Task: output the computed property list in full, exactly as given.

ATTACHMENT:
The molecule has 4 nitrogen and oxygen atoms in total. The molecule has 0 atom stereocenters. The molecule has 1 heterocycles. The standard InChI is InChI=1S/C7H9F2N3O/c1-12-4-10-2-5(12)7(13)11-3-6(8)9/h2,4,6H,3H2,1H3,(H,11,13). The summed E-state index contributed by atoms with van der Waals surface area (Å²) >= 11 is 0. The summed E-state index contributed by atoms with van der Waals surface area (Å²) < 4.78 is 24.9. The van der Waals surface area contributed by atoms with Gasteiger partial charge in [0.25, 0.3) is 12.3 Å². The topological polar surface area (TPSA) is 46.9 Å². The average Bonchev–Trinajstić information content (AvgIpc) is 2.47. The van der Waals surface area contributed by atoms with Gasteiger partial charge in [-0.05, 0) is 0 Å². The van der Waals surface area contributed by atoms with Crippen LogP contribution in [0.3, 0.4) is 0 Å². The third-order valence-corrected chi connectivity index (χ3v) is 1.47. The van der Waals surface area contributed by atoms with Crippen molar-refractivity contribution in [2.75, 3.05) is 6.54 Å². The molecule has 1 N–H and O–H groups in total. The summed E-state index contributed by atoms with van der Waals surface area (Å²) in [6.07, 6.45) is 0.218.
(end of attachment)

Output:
The molecule has 4 nitrogen and oxygen atoms in total. The molecule has 0 atom stereocenters. The molecule has 1 heterocycles. The standard InChI is InChI=1S/C7H9F2N3O/c1-12-4-10-2-5(12)7(13)11-3-6(8)9/h2,4,6H,3H2,1H3,(H,11,13). The summed E-state index contributed by atoms with van der Waals surface area (Å²) >= 11 is 0. The summed E-state index contributed by atoms with van der Waals surface area (Å²) < 4.78 is 24.9. The van der Waals surface area contributed by atoms with Gasteiger partial charge in [0.25, 0.3) is 12.3 Å². The topological polar surface area (TPSA) is 46.9 Å². The average Bonchev–Trinajstić information content (AvgIpc) is 2.47. The van der Waals surface area contributed by atoms with Gasteiger partial charge in [-0.05, 0) is 0 Å². The van der Waals surface area contributed by atoms with Crippen LogP contribution in [0.3, 0.4) is 0 Å². The third-order valence-corrected chi connectivity index (χ3v) is 1.47. The van der Waals surface area contributed by atoms with Crippen molar-refractivity contribution in [2.75, 3.05) is 6.54 Å². The molecule has 1 N–H and O–H groups in total. The summed E-state index contributed by atoms with van der Waals surface area (Å²) in [6.07, 6.45) is 0.218.